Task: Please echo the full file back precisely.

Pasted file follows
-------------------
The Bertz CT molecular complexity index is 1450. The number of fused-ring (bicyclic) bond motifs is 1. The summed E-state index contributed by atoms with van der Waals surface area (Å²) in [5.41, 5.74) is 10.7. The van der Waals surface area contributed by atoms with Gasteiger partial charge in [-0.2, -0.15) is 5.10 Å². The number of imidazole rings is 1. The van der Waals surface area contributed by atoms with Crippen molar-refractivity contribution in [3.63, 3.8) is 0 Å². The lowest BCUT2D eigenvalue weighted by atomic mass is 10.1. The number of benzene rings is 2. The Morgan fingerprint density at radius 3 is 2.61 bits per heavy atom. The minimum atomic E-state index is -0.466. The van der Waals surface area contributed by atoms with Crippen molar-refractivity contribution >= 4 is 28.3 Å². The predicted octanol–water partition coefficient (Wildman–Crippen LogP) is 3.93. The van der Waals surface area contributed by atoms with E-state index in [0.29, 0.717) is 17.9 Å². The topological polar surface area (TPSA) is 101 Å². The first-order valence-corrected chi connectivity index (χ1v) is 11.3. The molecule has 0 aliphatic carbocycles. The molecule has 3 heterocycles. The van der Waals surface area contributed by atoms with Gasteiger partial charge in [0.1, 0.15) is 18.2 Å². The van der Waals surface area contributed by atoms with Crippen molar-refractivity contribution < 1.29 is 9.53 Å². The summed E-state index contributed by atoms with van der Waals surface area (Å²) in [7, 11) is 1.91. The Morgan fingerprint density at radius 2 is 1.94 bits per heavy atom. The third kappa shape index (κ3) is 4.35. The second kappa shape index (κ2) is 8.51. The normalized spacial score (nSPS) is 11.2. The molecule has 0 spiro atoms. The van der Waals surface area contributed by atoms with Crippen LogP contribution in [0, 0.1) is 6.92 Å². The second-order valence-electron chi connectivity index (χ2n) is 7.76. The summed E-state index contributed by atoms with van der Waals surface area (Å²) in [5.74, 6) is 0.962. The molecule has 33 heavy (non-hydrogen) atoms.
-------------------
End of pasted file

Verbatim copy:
The Bertz CT molecular complexity index is 1450. The number of fused-ring (bicyclic) bond motifs is 1. The summed E-state index contributed by atoms with van der Waals surface area (Å²) in [5.41, 5.74) is 10.7. The van der Waals surface area contributed by atoms with Gasteiger partial charge in [-0.2, -0.15) is 5.10 Å². The number of imidazole rings is 1. The van der Waals surface area contributed by atoms with Crippen molar-refractivity contribution in [3.63, 3.8) is 0 Å². The lowest BCUT2D eigenvalue weighted by atomic mass is 10.1. The number of benzene rings is 2. The Morgan fingerprint density at radius 3 is 2.61 bits per heavy atom. The minimum atomic E-state index is -0.466. The van der Waals surface area contributed by atoms with Crippen molar-refractivity contribution >= 4 is 28.3 Å². The predicted octanol–water partition coefficient (Wildman–Crippen LogP) is 3.93. The van der Waals surface area contributed by atoms with E-state index in [0.29, 0.717) is 17.9 Å². The topological polar surface area (TPSA) is 101 Å². The first-order valence-corrected chi connectivity index (χ1v) is 11.3. The molecule has 0 aliphatic carbocycles. The molecule has 3 heterocycles. The van der Waals surface area contributed by atoms with Gasteiger partial charge in [0.1, 0.15) is 18.2 Å². The van der Waals surface area contributed by atoms with Crippen molar-refractivity contribution < 1.29 is 9.53 Å². The summed E-state index contributed by atoms with van der Waals surface area (Å²) in [7, 11) is 1.91. The Morgan fingerprint density at radius 2 is 1.94 bits per heavy atom. The third kappa shape index (κ3) is 4.35. The second kappa shape index (κ2) is 8.51. The normalized spacial score (nSPS) is 11.2. The molecule has 0 spiro atoms. The van der Waals surface area contributed by atoms with Crippen LogP contribution in [0, 0.1) is 6.92 Å². The second-order valence-electron chi connectivity index (χ2n) is 7.76. The summed E-state index contributed by atoms with van der Waals surface area (Å²) in [5.74, 6) is 0.962. The molecule has 33 heavy (non-hydrogen) atoms.